Wednesday, November 06, 2013

Controls on dangerous fanatics to be lifted within weeks in new terror fiasco

Controls on some of the most dangerous terror suspects in Britain – including two fanatics linked to the liquid bomb plot – will be lifted within weeks in a new security fiasco.

Ten extremists suspected of helping to plot attacks in the UK and abroad were placed under controversial terrorist  prevention measures, known as T-Pims, to protect the public in 2012.

Two of the fanatics have since absconded – including Mohammed Ahmed Mohamed, who is currently the subject of an international manhunt after fleeing the authorities disguised in a burka.

Now it has emerged that, in January, the T-Pims in force on the remaining eight suspects, which include curfews and bans on meeting fellow extremists, will begin to lapse.

The suspects – who will be free to walk the streets with impunity – include the ‘commanding officer’ of the 2006 liquid bomb plot to blow up seven transatlantic planes.

 Officials say the fanatic, rated one of the most dangerous men in Britain, had the job of developing the deadly explosive devices, which would have been  contained in drink bottles.

A second man linked to the plot will also be freed from his curfew. The 24-year-old Briton was never put on trial, but a judge said that if the plot hadn’t been stopped ‘there is every reason to believe that he would have killed himself and a large number of other people’.

A third member of the group attended a terror training camp in Cumbria in 2004 with four of the five attempted suicide bombers involved in the July 21, 2005 attacks.

MPs said the lifting of the controls would lead to an ‘undoubted increase in risk to the public’.
Under the old control order regime, which was scrapped by the  Coalition in 2011, there was no fixed time limit on how long a suspect could be monitored. 

But T-Pims, have a two-year time limit. The only way an order can be extended is if new evidence is found on the suspects.

The eight suspects currently subject to terror controls, they cannot be identified for legal reasons
The eight suspects currently subject to terror controls, they cannot be identified for legal reasons

The first T-Pims – including that on the liquid bomb plot ‘commanding officer’ – will lapse in January. 

All of the men are protected by anonymity orders. The news is another embarrassment for the Government following Mohamed’s escape from a London mosque dressed in a burka last Friday. 

The 27-year-old jihadist was trained in Somalia by the  Al Shabaab terror group responsible for the Westgate shopping mall atrocity in Kenya earlier this year.

Security officials believe Mohamed, who MI5 say was involved in organising attacks against western interests in Africa, may already have fled overseas.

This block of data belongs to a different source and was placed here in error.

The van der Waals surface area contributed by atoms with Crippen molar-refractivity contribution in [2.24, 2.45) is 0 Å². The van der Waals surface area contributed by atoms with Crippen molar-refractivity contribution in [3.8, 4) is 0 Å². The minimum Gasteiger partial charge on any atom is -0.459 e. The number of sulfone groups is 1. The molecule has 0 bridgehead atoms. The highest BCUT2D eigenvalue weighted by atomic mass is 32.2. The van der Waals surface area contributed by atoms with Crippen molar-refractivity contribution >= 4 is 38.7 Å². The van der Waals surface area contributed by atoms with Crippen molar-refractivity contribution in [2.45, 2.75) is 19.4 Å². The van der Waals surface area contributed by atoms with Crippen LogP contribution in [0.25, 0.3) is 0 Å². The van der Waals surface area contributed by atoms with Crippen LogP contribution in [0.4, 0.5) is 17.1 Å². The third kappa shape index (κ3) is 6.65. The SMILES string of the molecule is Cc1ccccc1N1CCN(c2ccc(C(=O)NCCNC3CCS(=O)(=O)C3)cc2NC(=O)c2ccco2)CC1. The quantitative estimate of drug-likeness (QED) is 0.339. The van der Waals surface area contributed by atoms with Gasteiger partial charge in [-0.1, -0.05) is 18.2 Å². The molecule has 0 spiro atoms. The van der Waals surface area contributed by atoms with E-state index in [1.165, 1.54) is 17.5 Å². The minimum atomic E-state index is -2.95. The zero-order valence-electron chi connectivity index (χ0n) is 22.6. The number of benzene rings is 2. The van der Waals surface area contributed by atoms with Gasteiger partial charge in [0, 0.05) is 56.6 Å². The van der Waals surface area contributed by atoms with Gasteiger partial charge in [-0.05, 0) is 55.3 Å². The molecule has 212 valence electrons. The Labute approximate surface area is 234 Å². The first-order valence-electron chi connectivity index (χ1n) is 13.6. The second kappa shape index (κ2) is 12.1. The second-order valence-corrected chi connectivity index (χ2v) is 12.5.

Boris Johnson criticised the ‘ludicrous’ failures of the current T-Pim regime.

The London Mayor blamed the weakened security on the Liberal Democrats. 

Nick Clegg’s party demanded the scrapping of relocation powers which, under the old control order regime, allowed a terror suspect to be forcibly moved to another part of the country.

The Lib Dems were also instrumental in the new rule stating T-Pims must automatically expire after two years.

Vanished: Police are appealing to he public to trace a 27-year-old Mohammed Ahmed Mohamed who absconded on Friday
Vanished: Police are appealing to he public to trace a 27-year-old Mohammed Ahmed Mohamed who absconded on Friday
Mr Johnson told LBC radio: ‘I’m sure there will be very lively discussions going on between Theresa May, who I’m sure is very much in favour of the strongest possible measures, and her colleagues in the Liberal Democrats.

‘I’m sure she will be saying to them “listen, this is ludicrous, we are having too many of these types of evasion. The T-Pim system perhaps should be strengthened”.

‘This guy Mohamed was obviously helped to escape. I don’t believe for a minute that he did it on his own.’

Yvette Cooper, the shadow home secretary said: ‘For so many T-Pims to end at once raises serious challenges for the police and security services – especially in London where most of the suspects are based.’

Hazel Blears, a member of Parliament’s intelligence and security committee, said there would be an ‘undoubted increase in risk’ to the public when the T-Pims lapse.

Security Minister James Brokenshire said: ‘The previous government’s Control Orders were not working. Their powers were being struck down in the courts and seven suspects absconded from them – six of whom were never caught.

‘T-Pims provide some of the strongest possible protections that the courts will allow and have been endorsed by counter-terrorism reviewers, the police, and the security services as providing protection for the British public.

‘The police and the security services have also received tens of millions of pounds of extra funding to step up surveillance and secure more prosecutions.’

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